3) The harness mentioned in above posts is great for helping the little ones onto the chairlift.  I viewed it as a safety device and used it as such, not as a ski trainer.  Some resorts have low chairlifts that make it easy to the little kids to sit on.  Some resorts do not.  Some lift operators will always slow a lift for a tiny skiers (like at the Canyons).  Other resorts have lift attendants who seem to be constantly oblivious to the needs of children.  The harness helps the little ones on relatively high seating and fast chair lifts.

 

4) Little legs tire easily.  Keep your child on the snow for a short time and make sure she quits before getting cold or tired.  The idea is to get the little ones wanting to come back for more.  If your daughter is mad at you for quitting too soon, that is a good thing.  A couple of runs down the hill may be all she can handle.

 

5) Both my kids were in the back seat until they were five.  So what?  Some little kids aren't strong enough for proper balance until they are a bit older.  When they are strong enough to get forward, they will get in balance.

 

6)  Kids that young don't know what a helmet or goggle is supposed to feel like.  They don't know that snow isn't supposed to go into their gloves.  Keep asking them questions and make sure they are comfortable.  At that age the idea is to have fun...and more fun.

 

7)  I know this will upset some instructors, but the older ones were far superior with my kids than the younger ones.  Why?  I am not sure.  Perhaps the guys and gals with lots of gray hair figured out how to make things simple and (therefore) fun for the kids.

 

8)  I wrote a post once about saving money while skiing with little kids.  There is a ton of good used equipment out there.  Buying used equipment is cheaper than renting.  Take care of your equipment and  it should be in much better condition  than what is used for rentals at many ski hills (I tune and wax the family skis).  As with adults, good fitting boots is paramount.  Boots for your daughter's age are built for comfort and warmth.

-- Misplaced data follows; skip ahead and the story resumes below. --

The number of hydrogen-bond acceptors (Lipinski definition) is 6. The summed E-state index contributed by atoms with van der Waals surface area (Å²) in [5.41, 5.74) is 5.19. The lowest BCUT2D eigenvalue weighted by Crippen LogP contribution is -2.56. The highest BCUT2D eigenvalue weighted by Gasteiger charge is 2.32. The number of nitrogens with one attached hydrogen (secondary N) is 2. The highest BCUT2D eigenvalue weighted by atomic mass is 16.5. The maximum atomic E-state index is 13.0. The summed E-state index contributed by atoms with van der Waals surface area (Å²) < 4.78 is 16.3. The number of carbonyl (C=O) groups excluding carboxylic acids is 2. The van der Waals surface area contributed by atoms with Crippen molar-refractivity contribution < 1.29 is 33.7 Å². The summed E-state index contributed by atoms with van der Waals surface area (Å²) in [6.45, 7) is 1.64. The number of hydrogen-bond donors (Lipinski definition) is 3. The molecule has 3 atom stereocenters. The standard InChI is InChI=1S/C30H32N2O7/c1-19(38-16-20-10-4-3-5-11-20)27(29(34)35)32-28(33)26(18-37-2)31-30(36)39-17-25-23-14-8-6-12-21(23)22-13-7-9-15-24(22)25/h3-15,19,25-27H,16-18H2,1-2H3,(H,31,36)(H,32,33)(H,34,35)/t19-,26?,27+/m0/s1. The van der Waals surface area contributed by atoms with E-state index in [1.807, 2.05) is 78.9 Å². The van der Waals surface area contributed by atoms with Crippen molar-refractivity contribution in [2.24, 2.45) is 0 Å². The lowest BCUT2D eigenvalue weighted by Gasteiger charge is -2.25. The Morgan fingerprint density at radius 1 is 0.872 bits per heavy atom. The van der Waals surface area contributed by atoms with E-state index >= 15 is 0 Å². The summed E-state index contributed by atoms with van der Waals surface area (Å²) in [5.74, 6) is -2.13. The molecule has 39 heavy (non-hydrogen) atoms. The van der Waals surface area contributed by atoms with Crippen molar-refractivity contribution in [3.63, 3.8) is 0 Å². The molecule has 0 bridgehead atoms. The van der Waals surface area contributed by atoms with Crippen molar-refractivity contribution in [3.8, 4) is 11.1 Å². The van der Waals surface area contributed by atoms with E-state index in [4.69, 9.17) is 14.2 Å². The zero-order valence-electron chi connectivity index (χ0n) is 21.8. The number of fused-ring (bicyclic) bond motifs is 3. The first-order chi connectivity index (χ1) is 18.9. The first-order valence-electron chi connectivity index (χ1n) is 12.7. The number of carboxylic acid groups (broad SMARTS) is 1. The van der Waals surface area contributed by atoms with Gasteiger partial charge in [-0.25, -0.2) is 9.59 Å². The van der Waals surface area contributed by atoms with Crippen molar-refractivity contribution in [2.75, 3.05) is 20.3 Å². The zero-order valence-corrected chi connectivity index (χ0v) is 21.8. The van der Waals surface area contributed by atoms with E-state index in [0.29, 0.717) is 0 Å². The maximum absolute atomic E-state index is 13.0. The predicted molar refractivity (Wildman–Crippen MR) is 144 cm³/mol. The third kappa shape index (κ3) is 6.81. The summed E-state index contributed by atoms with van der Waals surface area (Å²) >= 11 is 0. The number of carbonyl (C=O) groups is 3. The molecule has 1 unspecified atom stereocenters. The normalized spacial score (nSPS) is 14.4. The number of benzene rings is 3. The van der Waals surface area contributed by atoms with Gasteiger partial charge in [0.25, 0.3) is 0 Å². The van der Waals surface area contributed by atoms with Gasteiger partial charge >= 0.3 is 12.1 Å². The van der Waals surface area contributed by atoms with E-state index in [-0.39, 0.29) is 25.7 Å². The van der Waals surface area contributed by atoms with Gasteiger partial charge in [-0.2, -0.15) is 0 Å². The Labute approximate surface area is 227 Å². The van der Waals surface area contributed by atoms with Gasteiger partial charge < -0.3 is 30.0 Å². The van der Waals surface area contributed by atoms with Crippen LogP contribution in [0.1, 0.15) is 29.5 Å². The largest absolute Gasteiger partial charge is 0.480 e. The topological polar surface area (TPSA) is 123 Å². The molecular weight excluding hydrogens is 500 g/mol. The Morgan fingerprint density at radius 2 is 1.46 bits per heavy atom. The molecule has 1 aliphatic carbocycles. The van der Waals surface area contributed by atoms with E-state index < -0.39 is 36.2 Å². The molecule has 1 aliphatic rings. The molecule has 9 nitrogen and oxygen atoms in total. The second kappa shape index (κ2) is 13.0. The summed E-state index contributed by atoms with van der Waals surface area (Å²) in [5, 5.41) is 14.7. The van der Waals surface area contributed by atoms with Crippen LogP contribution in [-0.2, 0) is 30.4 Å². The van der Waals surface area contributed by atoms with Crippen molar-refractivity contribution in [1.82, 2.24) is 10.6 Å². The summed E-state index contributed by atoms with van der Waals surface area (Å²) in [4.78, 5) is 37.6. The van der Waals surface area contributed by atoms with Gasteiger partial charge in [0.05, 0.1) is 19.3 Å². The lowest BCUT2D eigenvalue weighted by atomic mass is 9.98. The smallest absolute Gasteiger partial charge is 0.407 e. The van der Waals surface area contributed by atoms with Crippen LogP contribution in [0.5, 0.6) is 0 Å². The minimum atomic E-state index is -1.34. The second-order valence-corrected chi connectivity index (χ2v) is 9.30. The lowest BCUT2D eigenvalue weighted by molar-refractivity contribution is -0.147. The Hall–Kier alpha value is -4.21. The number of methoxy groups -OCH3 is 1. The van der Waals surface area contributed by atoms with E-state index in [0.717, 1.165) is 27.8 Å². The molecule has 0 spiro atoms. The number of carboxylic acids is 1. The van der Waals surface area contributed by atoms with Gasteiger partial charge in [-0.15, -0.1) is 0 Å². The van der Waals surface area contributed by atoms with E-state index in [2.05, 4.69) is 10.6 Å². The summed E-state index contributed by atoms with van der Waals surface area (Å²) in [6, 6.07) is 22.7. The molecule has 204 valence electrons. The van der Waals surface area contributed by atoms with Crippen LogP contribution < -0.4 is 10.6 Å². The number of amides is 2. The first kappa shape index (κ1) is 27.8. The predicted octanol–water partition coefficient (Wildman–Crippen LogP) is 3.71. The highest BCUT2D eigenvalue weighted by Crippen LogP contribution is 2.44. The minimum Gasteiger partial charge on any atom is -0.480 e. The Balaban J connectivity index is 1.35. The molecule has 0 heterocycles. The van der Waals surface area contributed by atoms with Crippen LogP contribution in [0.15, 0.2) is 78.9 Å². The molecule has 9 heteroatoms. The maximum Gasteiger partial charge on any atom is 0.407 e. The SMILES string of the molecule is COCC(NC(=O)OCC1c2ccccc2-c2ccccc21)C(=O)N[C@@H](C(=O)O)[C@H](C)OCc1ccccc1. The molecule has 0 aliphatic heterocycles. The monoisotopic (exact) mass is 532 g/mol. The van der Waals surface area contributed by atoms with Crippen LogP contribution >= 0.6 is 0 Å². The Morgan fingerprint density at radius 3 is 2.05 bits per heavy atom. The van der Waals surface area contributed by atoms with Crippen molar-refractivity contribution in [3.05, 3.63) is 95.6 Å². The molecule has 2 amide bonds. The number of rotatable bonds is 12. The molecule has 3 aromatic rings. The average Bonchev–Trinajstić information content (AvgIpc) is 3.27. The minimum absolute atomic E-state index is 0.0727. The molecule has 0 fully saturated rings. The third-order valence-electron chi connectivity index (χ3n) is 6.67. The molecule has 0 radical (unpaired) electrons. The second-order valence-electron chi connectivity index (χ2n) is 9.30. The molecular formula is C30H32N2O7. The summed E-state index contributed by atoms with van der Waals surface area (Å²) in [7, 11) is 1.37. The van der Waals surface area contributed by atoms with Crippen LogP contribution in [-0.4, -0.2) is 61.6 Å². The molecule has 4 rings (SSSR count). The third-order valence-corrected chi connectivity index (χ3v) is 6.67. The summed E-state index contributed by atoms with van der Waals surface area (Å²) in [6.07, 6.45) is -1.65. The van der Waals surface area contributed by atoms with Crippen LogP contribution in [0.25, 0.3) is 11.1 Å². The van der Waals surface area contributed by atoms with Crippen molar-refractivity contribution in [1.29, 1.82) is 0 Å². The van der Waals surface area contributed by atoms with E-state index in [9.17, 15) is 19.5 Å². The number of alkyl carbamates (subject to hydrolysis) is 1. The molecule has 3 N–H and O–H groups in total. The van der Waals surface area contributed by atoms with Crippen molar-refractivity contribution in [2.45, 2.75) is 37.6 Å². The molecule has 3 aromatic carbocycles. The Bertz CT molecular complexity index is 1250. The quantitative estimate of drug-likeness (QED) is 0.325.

9) Finding good mittens for little kids is a pain.  Most are too flimsy or not warm enough.  Just spend the money for quality mittens and be glad you did.  You can by great mittens (like HESTRA) in the off season for at least 50% off.  I'd stock up when the price is right so you are ready as she grows.

 

10)  If she isn't ready to ski yet (leg strength or whatever) don't worry.  There is always next year.   

 

11)  Safety first!  Keep reminding the little ones to "look uphill" before they start, etc.  Always ski behind them once they are skiing (too many idiots out there). 

 

12)  If she has the balance and is skiing by 4, consider martial arts in the off season.  Martial arts is the absolute nuts for cross training at any age.  Most martial arts schools will teach kids (that will listen) at 4 or 5 years old.  Her additional strength and flexibility will have her skiing black diamonds in a few years, well ahead of most peers.

 

13)  Once your kid grows and calls you a wimp for not skiing a bump run non-stop, remember how cute she looked when she began to ski.  It will ease the pain.